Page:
Addressing the national cybersecurity workforce shortage—one clinic at a time

Through cyber clinics, students are getting hands-on experience while helping to protect critical infrastructures.

Jul 25, 2023 4 min read

When Bianca Ionescu graduated from her performing arts high school in 2020, she had no idea she would soon turn her years of orchestra experience into a major in Information Systems.

In 2018, Bianca’s sophomore year math teacher told her class about Gen Cyber, a week-long cybersecurity boot camp hosted at the University of Nevada-Las Vegas. While Bianca had dreams of becoming a professional musician, she had seen many performers struggle financially in the aftermath of the pandemic. In contrast, the stability and opportunity of a cybersecurity career made the path very compelling.

“I learned a lot within that little week,” Bianca says of her Gen Cyber experience. Since then, she’s become involved in UNLV’s student-run cyber clinic that provides cybersecurity training to local businesses – and joined Gen Cyber as a teaching assistant, where she’s introduced high schoolers to cybersecurity career paths. Now, she’s considering a career as a cybersecurity consultant. “As much as there is huge demand for skilled professionals, even entry-level positions or internships are always asking for [cybersecurity] experience,” Bianca says. “We’re able to build that experience and make sure they get those opportunities.”

In 2022, cyber attacks increased by 38% globally compared to 2021, and have cost the U.S. economy billions. But while the risk of cybersecurity threats continues to grow, the number of cybersecurity workers has not kept up with the pace of demand. The U.S. alone needs to fill more than 650,000 roles to help secure critical systems and infrastructure.

“As much as there is huge demand for skilled professionals, even entry-level positions or internships are always asking for [cybersecurity] experience. We’re able to build that experience and make sure they get those opportunities,” says Bianca Ionescu.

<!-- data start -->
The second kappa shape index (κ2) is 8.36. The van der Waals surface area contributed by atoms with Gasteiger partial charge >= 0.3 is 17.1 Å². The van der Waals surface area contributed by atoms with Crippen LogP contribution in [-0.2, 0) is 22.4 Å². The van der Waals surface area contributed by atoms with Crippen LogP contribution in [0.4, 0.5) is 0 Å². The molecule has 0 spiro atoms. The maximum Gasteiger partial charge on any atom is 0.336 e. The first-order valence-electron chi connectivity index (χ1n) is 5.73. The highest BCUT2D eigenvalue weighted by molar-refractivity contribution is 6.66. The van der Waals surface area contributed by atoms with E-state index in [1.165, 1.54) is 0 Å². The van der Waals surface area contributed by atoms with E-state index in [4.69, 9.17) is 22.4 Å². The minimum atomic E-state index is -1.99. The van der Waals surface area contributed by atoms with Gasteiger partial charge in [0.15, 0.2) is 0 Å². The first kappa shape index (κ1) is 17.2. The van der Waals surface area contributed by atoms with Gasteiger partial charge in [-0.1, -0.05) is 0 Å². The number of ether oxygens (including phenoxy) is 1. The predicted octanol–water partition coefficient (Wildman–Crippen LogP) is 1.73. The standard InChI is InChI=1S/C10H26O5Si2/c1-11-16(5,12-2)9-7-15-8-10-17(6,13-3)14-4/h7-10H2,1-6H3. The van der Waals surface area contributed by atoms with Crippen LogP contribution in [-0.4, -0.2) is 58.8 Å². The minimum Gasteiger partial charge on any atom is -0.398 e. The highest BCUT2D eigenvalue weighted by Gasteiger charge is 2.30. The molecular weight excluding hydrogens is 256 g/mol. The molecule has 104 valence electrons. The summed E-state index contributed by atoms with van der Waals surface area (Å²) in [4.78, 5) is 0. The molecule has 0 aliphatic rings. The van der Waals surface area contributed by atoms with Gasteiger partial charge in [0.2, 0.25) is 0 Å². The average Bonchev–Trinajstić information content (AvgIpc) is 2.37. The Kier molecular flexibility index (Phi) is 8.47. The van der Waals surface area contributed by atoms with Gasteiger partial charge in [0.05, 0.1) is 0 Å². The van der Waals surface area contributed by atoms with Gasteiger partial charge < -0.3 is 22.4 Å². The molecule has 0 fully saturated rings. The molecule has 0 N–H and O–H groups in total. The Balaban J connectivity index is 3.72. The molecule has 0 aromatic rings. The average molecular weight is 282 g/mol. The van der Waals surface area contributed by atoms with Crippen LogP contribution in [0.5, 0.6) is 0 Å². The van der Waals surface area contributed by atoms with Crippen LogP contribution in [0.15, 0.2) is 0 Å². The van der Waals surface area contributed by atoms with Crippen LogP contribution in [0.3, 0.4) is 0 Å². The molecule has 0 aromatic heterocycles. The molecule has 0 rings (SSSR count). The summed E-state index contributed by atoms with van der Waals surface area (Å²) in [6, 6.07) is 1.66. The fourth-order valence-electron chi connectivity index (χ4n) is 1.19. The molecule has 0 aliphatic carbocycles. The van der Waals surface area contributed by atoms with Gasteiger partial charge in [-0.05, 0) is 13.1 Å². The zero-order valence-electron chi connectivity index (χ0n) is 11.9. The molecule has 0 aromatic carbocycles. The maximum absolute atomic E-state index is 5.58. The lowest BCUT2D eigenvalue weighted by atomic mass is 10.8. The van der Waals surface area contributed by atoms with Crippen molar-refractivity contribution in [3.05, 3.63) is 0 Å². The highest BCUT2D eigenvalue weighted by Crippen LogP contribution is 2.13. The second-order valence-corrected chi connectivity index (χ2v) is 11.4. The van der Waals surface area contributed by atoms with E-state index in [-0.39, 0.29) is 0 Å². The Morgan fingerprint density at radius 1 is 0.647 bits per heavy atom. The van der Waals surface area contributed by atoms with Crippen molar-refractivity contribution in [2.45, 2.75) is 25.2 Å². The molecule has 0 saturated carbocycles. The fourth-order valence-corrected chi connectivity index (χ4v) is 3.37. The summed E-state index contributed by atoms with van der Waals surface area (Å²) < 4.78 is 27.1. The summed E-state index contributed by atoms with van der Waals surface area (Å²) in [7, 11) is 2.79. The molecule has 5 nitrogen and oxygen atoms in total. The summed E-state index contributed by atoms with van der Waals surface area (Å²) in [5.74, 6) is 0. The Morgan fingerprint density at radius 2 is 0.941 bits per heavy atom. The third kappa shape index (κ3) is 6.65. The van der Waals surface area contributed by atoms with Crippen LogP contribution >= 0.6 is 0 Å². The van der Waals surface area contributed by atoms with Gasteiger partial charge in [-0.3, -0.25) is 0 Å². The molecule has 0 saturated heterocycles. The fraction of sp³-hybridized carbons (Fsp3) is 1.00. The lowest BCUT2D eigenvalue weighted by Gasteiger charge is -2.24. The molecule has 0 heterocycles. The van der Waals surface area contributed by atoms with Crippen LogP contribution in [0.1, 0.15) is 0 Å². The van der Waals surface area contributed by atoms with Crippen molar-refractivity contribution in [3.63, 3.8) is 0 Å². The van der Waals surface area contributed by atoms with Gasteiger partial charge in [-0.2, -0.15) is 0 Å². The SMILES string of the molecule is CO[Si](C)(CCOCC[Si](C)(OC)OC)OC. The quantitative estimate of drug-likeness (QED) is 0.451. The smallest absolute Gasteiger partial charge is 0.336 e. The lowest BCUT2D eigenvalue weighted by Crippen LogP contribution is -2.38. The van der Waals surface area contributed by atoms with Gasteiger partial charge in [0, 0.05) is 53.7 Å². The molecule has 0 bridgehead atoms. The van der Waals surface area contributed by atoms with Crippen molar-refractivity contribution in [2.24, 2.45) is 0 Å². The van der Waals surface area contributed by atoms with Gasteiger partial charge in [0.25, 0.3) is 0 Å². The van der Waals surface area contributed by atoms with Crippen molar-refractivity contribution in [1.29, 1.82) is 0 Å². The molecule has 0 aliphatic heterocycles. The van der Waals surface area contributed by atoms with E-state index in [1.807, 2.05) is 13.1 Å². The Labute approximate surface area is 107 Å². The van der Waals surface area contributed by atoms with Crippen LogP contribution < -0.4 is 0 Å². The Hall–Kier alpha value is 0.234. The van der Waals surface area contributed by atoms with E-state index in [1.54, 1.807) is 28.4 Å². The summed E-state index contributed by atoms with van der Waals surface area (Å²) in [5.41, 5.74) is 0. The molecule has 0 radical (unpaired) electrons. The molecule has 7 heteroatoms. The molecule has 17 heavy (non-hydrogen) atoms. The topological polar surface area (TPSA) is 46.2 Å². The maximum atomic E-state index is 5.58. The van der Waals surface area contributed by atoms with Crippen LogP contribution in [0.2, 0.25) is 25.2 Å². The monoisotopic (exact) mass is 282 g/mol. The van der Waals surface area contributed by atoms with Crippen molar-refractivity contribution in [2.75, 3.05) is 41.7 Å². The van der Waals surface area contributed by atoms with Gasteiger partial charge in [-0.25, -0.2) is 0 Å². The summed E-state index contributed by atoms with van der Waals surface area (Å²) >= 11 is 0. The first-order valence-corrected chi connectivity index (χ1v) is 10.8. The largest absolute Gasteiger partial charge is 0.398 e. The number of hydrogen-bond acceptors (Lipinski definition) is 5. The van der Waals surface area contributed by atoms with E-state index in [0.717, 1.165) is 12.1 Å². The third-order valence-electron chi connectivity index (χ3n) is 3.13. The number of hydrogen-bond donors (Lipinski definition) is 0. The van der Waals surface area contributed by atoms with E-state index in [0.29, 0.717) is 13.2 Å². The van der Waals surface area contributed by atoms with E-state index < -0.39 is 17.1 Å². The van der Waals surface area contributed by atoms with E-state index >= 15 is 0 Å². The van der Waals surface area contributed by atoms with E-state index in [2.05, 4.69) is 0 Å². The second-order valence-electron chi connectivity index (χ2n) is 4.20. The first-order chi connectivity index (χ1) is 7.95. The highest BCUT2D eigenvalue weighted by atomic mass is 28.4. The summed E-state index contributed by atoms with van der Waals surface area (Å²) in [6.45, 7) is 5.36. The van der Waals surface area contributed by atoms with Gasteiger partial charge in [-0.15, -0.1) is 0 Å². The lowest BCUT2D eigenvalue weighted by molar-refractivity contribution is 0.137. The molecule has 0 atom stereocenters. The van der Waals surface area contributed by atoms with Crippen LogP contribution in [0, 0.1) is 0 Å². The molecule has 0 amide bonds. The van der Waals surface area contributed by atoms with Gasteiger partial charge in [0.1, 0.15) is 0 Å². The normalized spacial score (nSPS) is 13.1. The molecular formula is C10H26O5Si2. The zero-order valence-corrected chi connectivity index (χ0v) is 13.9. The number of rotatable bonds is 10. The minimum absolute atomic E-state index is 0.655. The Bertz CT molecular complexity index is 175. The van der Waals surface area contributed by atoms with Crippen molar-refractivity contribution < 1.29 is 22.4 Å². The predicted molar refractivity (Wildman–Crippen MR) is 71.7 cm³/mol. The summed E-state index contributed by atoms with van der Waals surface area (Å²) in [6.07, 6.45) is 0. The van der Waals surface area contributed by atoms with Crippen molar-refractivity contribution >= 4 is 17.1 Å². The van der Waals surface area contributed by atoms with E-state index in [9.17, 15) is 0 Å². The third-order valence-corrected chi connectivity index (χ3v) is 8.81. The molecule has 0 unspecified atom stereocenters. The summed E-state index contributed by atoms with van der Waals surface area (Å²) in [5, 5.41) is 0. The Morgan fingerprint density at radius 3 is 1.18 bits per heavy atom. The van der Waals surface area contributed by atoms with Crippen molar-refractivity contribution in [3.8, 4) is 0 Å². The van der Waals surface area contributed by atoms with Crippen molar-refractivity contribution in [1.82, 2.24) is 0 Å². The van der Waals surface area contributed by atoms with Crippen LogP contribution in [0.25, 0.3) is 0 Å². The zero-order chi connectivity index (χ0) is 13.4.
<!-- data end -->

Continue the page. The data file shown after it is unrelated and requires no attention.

Without a robust cybersecurity workforce, these trends will only continue. To help reverse them, in 2023 in collaboration with the Consortium of Cybersecurity Clinics is committing over $20 million in grants for cybersecurity clinics at 20 higher education institutions across the U.S. By introducing students to the many opportunities of cybersecurity careers, these programs are helping to close the industry’s talent gap and empowering the next generation of cybersecurity professionals.

Modeled after law and medical school clinics, cybersecurity clinics are designed to support local, under-resourced organizations such as hospitals and schools with vital services, including comprehensive risk reviews and overall cybersecurity strategies.

At the University of Georgia’s CyberArch clinic, for example, students have developed a webinar series designed to help Georgia county governments learn cybersecurity fundamentals such as the National Institute of Standards and Technology (NIST) framework.

“We're basically providing very expensive services to these organizations for free,” says Hannah Brown, whose experiences at the CyberArch clinic have helped cement her interest in pursuing a cybersecurity career. “I’ve gotten a lot of reward from just that aspect of it.”

Woman in a striped shirt sits between two other participants with a notebook and water bottle on the table in front of her. Woman in a red shirt sits between two other participants with a notebook, water bottle and multiple pens on the table in front of her.
(L to R) Bianca Ionescu and Hannah Brown are pursuing careers in cybersecurity

More broadly, these clinics also serve as valuable learning experiences, helping students improve their hard and soft skills and deepening their exposure to real-world cybersecurity work.

Many Consortium clinics are also recognizing the need for more inclusive pathways into cyber. Through Rochester Institute of Technology's partnership with the National Technical Institute for the Deaf (NTID), NTID students receive access to coursework, research, experiential learning opportunities, and all aspects of social life on campus, embedding interpreters and American Sign Language throughout campus. Students develop cultural competencies, empathy, and communication strategies as a part of their educational journey, as they work side-by-side with their deaf and hard-of-hearing peers.

Man in a blue and white striped shirt with his hand holding his chin sits at a table with other participants.

Nathan Havens, who is hard-of-hearing and an advocate of expanding opportunity for the deaf community in the cyber workforce, has spent five years working in various warehousing roles in St. Louis, Missouri. In his spare time, he taught himself the basics of cybersecurity work before applying for the SAFE lab cybersecurity apprenticeship at Rochester Institute of Technology through its partnership with the NTID.

He credits that experience with giving him the technical skills needed to pursue a career in the industry. But he acknowledges the challenge in entering the field as someone who is deaf or hard-of-hearing and is committed to bringing more visibility to the need for increased access to training. “The cybersecurity landscape is fast-evolving,” he says. “I cannot just sit in the classroom and not have any hands-on work experience, especially since I'm in my 40s and have children. I can gain skills quickly, and I can keep up with the trends.”

Talent like Bianca, Hannah, and Nathan will be vital for the future of cybersecurity, and tools like cyber clinics provide the experience they need to advance to the next step—while ensuring they can help mentor the next generation and strengthen their communities.